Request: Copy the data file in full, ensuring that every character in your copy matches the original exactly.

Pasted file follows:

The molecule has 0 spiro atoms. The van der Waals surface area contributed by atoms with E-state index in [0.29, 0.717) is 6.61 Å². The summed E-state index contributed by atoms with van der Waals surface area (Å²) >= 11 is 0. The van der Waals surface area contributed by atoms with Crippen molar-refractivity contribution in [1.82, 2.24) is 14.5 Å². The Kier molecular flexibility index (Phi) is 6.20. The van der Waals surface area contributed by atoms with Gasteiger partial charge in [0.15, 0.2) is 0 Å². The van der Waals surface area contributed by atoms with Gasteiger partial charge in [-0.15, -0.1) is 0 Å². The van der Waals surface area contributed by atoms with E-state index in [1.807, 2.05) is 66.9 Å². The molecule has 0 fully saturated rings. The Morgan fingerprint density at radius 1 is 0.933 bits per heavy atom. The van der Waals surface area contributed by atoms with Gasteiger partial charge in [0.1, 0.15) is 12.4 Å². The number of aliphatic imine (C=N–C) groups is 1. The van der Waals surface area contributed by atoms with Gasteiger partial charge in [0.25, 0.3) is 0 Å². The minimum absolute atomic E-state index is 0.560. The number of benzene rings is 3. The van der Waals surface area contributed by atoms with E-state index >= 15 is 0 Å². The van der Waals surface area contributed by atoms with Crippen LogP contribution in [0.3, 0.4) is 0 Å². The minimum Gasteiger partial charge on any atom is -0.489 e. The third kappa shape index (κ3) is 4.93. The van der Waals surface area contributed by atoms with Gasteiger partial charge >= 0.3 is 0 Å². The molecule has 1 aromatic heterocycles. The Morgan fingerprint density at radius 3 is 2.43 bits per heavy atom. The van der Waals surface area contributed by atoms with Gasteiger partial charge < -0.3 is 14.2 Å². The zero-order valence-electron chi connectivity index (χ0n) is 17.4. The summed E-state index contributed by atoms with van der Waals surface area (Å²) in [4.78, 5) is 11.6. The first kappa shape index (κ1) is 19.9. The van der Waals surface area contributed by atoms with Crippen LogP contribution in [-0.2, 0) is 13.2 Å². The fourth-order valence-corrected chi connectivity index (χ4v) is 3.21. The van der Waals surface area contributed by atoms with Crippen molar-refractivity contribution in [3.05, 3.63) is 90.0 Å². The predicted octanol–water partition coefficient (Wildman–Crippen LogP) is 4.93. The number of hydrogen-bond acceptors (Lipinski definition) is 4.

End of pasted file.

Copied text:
The molecule has 0 spiro atoms. The van der Waals surface area contributed by atoms with E-state index in [0.29, 0.717) is 6.61 Å². The summed E-state index contributed by atoms with van der Waals surface area (Å²) >= 11 is 0. The van der Waals surface area contributed by atoms with Crippen molar-refractivity contribution in [1.82, 2.24) is 14.5 Å². The Kier molecular flexibility index (Phi) is 6.20. The van der Waals surface area contributed by atoms with Gasteiger partial charge in [0.15, 0.2) is 0 Å². The van der Waals surface area contributed by atoms with Gasteiger partial charge in [-0.15, -0.1) is 0 Å². The van der Waals surface area contributed by atoms with E-state index in [1.807, 2.05) is 66.9 Å². The molecule has 0 fully saturated rings. The Morgan fingerprint density at radius 1 is 0.933 bits per heavy atom. The van der Waals surface area contributed by atoms with Gasteiger partial charge in [0.1, 0.15) is 12.4 Å². The number of aliphatic imine (C=N–C) groups is 1. The van der Waals surface area contributed by atoms with Gasteiger partial charge in [0.25, 0.3) is 0 Å². The minimum absolute atomic E-state index is 0.560. The number of benzene rings is 3. The van der Waals surface area contributed by atoms with E-state index >= 15 is 0 Å². The van der Waals surface area contributed by atoms with Crippen LogP contribution in [0.3, 0.4) is 0 Å². The minimum Gasteiger partial charge on any atom is -0.489 e. The third kappa shape index (κ3) is 4.93. The van der Waals surface area contributed by atoms with Gasteiger partial charge >= 0.3 is 0 Å². The molecule has 1 aromatic heterocycles. The Morgan fingerprint density at radius 3 is 2.43 bits per heavy atom. The van der Waals surface area contributed by atoms with Gasteiger partial charge < -0.3 is 14.2 Å². The zero-order valence-electron chi connectivity index (χ0n) is 17.4. The summed E-state index contributed by atoms with van der Waals surface area (Å²) in [4.78, 5) is 11.6. The first kappa shape index (κ1) is 19.9. The van der Waals surface area contributed by atoms with Crippen LogP contribution in [-0.2, 0) is 13.2 Å². The fourth-order valence-corrected chi connectivity index (χ4v) is 3.21. The van der Waals surface area contributed by atoms with Crippen molar-refractivity contribution in [3.05, 3.63) is 90.0 Å². The predicted octanol–water partition coefficient (Wildman–Crippen LogP) is 4.93. The number of hydrogen-bond acceptors (Lipinski definition) is 4.